Igniting Innovation – I Forms of Innovation

The three forms of corporate innovations, incremental, evolutionary and breakthrough.

Quest for the new and the better is the driving force behind innovation and this quest can be there in every activity, layer or level of the corporate life and in many forms. Let us try to understand the common forms of innovation which occur in the corporate world. This is not a mere academic exercise with no practical values. It helps in focusing the management attention and in measuring the innovative capabilities of the organization.

There are three major types of innovation. First is the incremental innovation in improving the efficiency, productivity, and economy of an existing product, process or service. For example a better lubrication system, which reduces the amount and cost of lubricant and at the same time enhances the efficiency of the machine, is an incremental innovation. The second type of innovation is evolutionary, which builds on what is known but at the same time adds significant new value to the process or product. The compact, fuel efficient and environmental-friendly Japanese cars, which invaded the American market in the eighties and recently Tata’s Nano are examples of evolutionary innovation. The third type of innovation is the “breakthrough” innovations, which lead to a radically new product or process or technology. Sony’s Walkman, invention of the microchip by Robert Noyce and Kim Philby, fuel cell based vehicles are examples of break-through innovations. Most of the innovative organisations have their own classifications, more or less similar to the one which we have described earlier.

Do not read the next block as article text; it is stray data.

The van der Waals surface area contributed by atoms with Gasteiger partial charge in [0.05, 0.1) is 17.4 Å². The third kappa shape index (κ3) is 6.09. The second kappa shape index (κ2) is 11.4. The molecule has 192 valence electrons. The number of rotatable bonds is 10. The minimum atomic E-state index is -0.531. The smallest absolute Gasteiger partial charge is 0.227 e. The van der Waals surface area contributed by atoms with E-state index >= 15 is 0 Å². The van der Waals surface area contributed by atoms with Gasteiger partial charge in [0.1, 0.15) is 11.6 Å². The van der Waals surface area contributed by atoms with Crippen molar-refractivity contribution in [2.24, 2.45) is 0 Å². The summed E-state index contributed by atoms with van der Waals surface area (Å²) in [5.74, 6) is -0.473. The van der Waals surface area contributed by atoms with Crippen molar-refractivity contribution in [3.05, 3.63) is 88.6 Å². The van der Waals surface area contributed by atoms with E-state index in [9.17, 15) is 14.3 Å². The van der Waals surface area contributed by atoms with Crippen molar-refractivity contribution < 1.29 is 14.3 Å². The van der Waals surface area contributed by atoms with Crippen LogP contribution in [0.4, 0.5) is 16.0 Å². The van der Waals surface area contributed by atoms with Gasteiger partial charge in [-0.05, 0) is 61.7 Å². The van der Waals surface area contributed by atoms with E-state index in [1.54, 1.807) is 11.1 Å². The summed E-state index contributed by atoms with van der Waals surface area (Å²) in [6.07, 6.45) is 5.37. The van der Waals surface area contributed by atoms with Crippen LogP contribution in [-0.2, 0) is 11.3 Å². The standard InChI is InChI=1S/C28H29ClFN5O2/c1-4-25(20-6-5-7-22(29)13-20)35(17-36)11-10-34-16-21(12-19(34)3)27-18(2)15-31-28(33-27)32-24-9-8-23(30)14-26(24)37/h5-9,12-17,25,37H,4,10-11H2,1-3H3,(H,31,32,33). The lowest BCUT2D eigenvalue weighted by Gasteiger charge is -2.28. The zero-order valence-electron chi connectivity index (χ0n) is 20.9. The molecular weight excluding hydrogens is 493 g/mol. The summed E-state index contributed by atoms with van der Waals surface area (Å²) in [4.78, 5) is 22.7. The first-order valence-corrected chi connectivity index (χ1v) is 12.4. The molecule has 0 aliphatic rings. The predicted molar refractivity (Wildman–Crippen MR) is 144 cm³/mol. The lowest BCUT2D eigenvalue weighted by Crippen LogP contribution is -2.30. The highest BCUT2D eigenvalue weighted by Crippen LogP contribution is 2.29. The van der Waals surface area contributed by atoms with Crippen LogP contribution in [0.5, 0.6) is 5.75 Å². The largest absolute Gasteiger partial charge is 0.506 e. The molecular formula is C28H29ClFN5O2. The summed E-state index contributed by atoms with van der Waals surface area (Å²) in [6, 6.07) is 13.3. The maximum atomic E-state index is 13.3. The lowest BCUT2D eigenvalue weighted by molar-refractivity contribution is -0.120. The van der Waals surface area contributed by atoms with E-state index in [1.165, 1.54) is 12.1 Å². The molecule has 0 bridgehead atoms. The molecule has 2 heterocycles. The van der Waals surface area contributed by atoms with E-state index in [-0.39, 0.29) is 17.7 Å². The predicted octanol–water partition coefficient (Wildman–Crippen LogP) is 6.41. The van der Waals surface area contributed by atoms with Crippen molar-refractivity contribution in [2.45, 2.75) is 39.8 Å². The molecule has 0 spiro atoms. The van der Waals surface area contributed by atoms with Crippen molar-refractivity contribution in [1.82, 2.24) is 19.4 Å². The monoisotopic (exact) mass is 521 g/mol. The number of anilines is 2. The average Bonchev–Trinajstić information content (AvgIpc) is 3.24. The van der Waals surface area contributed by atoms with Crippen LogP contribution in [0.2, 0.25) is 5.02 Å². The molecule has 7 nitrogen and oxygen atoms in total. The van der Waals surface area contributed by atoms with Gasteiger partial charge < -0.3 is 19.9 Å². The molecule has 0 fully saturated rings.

Procter and Gamble (P&G), one of the most innovative companies in the world, classifies innovation into the following four categories and measures its performance in innovation in terms of this four categories:

  1. Sustaining, which incremental improvements to the existing products in the form of what P&G calls as the “er” benefits: better, easier, cheaper.
  2. Commercial, are innovations in marketing, packaging and promotion, which leads to greater market-share or penetration.
  3. Transformation-sustaining which brings major, order of magnitude changes in existing products which lead to break-through in market-share.
  4. Disruptive, are innovations which represent new to the world business opportunities with an entirely new offering.

The author is a Research Associate at Sri Aurobindo Society and on the editorial board of Fourth Dimension Inc. His major areas of interest are Management and Indian Culture.

M.S. Srinivasan

Courtesy: VILAKSHAN: XIMB Journal of Management

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